Graphic Ladies!?

Graphic Ladies features the work of ladies who create and critique comics. We also tweet!

Reblog and share these posts to help raise the visibility of women in the comics industry.

Graphic Ladies is maintained by Erin Polgreen. Submit links and ideas here, or email

Special thanks to our sister site, Lady Journos, for helping make this happen.



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  1. "My point is, people being disabled is part of the real world, it is essential it be part of the fictional world as well. Especially if DC is dedicated to a diverse universe. And I don’t mean, “You have to keep Oracle around because I’M in a wheelchair,” I mean for everyone. Are there people of every race, religion and sex in the world? Yes, so let your comics reflect that as well as many other diverse subsets there are out there."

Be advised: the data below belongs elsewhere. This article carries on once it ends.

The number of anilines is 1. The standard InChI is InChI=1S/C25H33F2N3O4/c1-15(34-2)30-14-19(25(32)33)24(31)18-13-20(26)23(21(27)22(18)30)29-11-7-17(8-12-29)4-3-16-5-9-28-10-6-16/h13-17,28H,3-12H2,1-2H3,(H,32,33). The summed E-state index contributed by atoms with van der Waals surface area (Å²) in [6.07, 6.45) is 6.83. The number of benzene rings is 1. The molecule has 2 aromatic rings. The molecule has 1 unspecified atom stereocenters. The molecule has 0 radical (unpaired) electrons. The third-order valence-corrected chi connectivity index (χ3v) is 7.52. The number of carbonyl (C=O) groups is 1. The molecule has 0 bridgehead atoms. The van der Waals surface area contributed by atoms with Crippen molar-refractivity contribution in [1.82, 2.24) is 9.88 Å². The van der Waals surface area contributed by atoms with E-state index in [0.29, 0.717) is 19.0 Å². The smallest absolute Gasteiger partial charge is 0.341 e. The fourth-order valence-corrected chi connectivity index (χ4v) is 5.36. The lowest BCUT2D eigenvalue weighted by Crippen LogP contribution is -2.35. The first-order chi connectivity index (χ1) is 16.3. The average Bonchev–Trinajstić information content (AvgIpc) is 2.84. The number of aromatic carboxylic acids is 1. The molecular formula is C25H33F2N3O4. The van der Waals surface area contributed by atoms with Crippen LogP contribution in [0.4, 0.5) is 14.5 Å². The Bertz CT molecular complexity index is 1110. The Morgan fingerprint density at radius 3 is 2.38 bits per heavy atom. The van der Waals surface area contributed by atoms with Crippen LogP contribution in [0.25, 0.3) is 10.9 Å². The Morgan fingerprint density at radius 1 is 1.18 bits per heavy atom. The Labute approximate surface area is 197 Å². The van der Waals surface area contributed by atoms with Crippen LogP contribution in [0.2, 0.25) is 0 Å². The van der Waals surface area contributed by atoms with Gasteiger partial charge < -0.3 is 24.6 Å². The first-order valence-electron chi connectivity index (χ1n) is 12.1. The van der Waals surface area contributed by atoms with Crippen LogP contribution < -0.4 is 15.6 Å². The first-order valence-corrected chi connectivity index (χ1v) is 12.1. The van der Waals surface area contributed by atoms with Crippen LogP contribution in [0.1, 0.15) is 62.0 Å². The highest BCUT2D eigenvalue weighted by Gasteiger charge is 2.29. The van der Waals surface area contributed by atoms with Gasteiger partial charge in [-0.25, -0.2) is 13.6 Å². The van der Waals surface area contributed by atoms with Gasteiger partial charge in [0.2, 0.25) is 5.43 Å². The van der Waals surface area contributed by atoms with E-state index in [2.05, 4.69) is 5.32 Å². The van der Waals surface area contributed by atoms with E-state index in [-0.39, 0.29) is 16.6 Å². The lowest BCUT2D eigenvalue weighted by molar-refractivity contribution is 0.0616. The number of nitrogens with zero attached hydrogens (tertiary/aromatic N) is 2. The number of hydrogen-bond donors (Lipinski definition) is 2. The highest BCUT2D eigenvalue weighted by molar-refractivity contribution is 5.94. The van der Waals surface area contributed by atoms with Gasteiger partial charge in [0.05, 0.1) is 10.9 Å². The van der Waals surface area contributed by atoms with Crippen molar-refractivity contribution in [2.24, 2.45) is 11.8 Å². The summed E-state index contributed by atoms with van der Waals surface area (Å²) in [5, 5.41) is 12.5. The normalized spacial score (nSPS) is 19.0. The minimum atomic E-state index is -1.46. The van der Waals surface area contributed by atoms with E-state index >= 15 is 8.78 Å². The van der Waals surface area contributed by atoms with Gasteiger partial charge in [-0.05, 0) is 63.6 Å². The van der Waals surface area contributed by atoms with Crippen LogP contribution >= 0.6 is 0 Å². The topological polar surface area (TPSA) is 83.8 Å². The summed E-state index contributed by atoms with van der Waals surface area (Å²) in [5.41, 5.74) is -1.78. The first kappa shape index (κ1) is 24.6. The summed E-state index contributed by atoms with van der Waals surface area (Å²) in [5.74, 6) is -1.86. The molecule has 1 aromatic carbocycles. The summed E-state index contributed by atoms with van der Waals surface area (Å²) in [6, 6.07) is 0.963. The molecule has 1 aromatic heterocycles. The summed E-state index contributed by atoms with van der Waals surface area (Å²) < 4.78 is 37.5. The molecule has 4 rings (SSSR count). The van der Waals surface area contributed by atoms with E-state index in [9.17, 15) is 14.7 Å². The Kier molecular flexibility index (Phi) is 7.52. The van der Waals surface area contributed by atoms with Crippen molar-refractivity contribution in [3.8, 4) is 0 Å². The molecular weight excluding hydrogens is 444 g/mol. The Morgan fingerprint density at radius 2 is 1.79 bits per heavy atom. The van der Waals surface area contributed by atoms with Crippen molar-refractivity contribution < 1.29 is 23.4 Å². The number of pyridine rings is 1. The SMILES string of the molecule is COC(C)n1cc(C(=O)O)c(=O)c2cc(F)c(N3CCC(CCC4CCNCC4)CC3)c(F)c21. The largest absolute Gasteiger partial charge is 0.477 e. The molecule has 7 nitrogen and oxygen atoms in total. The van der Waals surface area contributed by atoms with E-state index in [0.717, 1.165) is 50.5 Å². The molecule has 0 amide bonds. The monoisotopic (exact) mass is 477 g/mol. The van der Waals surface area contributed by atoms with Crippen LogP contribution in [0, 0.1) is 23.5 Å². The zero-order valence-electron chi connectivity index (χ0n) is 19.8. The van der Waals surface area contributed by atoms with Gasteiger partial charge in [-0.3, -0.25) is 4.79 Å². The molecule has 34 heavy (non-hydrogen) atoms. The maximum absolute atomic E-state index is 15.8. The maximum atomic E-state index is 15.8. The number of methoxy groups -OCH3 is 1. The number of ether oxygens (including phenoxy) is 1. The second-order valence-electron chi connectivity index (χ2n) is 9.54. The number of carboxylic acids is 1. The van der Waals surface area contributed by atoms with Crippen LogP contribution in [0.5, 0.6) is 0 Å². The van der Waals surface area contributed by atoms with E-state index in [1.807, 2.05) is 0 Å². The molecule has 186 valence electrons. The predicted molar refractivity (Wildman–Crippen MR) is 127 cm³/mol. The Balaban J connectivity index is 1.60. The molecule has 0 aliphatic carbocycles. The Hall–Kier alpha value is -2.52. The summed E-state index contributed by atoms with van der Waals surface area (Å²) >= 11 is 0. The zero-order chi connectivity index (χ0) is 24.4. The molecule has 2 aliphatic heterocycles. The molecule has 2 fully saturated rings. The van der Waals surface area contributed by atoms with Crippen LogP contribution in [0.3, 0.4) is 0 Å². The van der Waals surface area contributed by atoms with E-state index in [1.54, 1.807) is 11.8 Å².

3. "If they’ve seen any creative improvement, any artist will tell you their old work looks like garbage. The characters don’t look pleasing to me at all until early 2009 or so. I think my writing used to be punchier, but the stories were flatter. The characters used to use more witty quips; now I try to write them more naturally. I started the comic in my early 20s and I’ve changed pretty rapidly; I see it happening to the characters as well. Their motivations change, they learn (or fail to learn) from mistakes, they’re self-conscious about different things. They’re all a little more cynical about love."
    — An interview with Meredith Gran, creator of Octopus Pie. Via Newsarama.
  4. "I read this fantastic article written by a woman who was married to a cartoonist, offering advice to anyone romantically involved with a cartoonist. She said something along the lines of “if he’s staring out the window for five hours doing nothing, he is working.” That line is the only reason I can justify all the seemingly useless hours I spend in front of a blank notebook."
    — Via Newsarama, an interview with Danielle Corsetto, creator of Girls with Slingshots.